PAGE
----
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Redskins, the patent office, zero complaints: Politifact vs. Conservative Media

VanceMack

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Does the name Joe have a cultural history as a racially derogatory term?
Does the name 'Chief'? You dont get it. It doesnt MATTER to the people filing the suits. It doesnt matter to them that 90% of Indians dont agree with them. It doesnt matter that an Indian designed their logo or that their name and logo was endorsed by the national organization of tribal chieftans. It doesnt matter that it is so non offensive that majority Indian high schools have it as their own team names. So quit whining about it and change your name to pacify and mollify the Nez Perce and the handful of politically driven Native Americans (not Indians).
 

GhostlyJoe

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Does the name 'Chief'? You dont get it. It doesnt MATTER to the people filing the suits. It doesnt matter to them that 90% of Indians dont agree with them. It doesnt matter that an Indian designed their logo or that their name and logo was endorsed by the national organization of tribal chieftans. It doesnt matter that it is so non offensive that majority Indian high schools have it as their own team names. So quit whining about it and change your name to pacify and mollify the Nez Perce and the handful of politically driven Native Americans (not Indians).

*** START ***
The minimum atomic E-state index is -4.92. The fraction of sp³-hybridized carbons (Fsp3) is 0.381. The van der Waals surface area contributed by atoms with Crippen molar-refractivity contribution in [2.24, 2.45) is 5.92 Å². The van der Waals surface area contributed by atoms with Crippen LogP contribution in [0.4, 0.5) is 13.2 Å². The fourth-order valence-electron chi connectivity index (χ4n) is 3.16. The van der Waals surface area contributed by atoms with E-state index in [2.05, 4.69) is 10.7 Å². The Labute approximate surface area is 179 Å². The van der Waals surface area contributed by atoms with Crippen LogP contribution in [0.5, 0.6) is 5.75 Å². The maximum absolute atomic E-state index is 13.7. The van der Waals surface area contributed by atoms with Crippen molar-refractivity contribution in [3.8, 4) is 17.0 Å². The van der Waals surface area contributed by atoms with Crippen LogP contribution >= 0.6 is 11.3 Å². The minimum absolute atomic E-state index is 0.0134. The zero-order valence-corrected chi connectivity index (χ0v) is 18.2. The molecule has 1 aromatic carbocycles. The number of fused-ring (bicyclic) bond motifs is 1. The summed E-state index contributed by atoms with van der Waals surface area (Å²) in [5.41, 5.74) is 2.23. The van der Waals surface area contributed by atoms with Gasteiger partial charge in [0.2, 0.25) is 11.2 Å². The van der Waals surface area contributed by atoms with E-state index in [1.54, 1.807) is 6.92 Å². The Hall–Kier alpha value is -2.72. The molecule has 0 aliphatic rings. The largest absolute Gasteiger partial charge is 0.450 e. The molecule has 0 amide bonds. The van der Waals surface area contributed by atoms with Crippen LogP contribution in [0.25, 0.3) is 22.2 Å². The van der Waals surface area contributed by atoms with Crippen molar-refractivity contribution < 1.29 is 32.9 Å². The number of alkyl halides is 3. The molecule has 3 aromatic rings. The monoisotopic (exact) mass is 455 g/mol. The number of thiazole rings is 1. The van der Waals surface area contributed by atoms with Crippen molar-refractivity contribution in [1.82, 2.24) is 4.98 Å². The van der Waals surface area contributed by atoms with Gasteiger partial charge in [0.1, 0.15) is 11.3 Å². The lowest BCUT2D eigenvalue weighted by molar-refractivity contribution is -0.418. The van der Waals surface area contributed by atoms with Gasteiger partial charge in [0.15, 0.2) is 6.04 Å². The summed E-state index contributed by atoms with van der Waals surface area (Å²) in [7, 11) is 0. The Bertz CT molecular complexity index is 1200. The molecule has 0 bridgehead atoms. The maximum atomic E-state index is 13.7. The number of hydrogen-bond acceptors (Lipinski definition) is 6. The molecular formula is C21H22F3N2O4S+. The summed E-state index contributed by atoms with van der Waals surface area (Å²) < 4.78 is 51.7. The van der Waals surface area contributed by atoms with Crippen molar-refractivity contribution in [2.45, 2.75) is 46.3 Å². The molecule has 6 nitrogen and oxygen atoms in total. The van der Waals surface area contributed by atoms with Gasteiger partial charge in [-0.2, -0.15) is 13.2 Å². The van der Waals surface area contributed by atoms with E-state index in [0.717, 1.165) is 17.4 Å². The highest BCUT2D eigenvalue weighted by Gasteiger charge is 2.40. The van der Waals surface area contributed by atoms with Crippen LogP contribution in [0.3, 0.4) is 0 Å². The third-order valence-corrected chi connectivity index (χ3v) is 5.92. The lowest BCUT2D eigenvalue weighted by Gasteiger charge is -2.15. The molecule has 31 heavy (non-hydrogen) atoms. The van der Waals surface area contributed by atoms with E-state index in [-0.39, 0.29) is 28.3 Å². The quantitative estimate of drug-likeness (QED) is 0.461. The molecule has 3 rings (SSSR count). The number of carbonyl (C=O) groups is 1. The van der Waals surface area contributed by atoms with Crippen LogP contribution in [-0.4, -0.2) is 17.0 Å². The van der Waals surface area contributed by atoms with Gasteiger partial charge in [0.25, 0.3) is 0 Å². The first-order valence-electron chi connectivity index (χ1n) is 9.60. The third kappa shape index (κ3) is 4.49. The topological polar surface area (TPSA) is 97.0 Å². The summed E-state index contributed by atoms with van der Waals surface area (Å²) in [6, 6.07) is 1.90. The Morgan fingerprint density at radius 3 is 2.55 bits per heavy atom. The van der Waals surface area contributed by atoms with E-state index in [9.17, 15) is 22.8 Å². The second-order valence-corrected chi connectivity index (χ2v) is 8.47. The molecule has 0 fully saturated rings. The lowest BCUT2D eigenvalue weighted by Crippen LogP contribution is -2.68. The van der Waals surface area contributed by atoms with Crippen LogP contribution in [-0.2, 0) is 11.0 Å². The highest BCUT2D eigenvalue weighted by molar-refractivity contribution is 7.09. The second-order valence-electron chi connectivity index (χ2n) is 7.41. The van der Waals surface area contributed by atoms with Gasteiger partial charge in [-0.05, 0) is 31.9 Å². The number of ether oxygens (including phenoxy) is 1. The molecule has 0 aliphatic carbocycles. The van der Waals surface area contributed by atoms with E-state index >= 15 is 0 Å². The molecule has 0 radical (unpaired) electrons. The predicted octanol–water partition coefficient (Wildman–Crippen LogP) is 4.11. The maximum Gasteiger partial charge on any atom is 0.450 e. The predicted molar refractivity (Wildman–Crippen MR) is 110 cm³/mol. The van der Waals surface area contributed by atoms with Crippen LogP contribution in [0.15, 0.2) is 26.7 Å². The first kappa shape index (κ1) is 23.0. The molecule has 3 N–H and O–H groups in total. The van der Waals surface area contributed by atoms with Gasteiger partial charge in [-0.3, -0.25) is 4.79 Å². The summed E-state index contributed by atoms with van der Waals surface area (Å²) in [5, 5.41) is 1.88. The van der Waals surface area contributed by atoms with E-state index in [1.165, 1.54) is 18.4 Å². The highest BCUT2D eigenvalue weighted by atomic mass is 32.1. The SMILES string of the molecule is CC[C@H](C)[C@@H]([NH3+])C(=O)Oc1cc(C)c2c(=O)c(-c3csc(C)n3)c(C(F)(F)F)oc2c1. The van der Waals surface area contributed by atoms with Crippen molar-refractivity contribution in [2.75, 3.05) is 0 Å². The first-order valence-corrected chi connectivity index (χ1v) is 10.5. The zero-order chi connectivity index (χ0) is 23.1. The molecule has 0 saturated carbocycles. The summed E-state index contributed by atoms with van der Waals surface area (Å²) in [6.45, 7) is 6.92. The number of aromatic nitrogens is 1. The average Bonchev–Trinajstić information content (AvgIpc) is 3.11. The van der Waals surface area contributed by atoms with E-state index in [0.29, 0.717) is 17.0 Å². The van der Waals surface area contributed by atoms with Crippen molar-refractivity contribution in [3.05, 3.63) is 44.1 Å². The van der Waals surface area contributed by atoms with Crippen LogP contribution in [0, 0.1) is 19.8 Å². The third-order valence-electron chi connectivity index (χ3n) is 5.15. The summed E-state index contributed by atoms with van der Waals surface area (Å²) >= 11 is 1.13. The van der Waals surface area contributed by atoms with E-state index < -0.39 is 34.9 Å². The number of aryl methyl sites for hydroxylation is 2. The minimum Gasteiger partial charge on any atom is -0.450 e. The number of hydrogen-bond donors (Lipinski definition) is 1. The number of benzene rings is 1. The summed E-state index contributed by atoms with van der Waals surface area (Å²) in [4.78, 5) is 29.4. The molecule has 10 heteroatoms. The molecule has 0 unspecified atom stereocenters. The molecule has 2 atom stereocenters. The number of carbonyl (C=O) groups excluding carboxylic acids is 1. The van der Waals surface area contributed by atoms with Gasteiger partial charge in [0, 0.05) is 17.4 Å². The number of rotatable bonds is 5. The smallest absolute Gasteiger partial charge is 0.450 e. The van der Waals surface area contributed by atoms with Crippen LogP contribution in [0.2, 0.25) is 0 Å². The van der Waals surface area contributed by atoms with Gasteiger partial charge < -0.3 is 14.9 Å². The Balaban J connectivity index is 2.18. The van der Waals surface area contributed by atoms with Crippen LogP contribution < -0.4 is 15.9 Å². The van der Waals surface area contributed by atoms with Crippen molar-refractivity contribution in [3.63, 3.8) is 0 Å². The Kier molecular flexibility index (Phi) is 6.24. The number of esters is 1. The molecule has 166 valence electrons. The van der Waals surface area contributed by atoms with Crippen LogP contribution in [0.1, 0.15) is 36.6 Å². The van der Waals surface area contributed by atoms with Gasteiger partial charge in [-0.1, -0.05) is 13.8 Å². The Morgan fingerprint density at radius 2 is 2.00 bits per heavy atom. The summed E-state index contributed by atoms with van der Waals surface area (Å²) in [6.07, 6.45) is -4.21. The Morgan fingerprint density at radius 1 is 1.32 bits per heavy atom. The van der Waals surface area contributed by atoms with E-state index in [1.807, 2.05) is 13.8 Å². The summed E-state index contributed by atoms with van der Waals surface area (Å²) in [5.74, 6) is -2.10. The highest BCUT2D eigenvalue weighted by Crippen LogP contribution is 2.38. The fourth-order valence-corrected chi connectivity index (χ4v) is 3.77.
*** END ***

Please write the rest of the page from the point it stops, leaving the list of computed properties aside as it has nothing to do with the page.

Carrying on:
Again, your stance seems more about the perceived motives of the people involved. Does it matter if they're politically motivated? Does it matter if Hobby Lobby was politically motivated? Does it change the veracity of the arguments made? I also question the validity of the numbers you're throwing around.

A more nuanced understanding of the issue might help.
 

Zyphlin

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You're not winning much sympathy for your position from me by dragging the Steelers into this :p But I do understand the point you're trying to make. The city of Cleveland petitioned hard to retain the name Browns when Modell shipped out to Baltimore -- and tradition and cultural pride was the cornerstone of Cleveland's argument. But I do think the cultural history of the term Redskins matters in this case and changes the math a bit, and I firmly believe Pittsburgh, Green Bay and Washington would all recover from a name change. I can certainly attest that Steelers fans are connected to the place more than the name.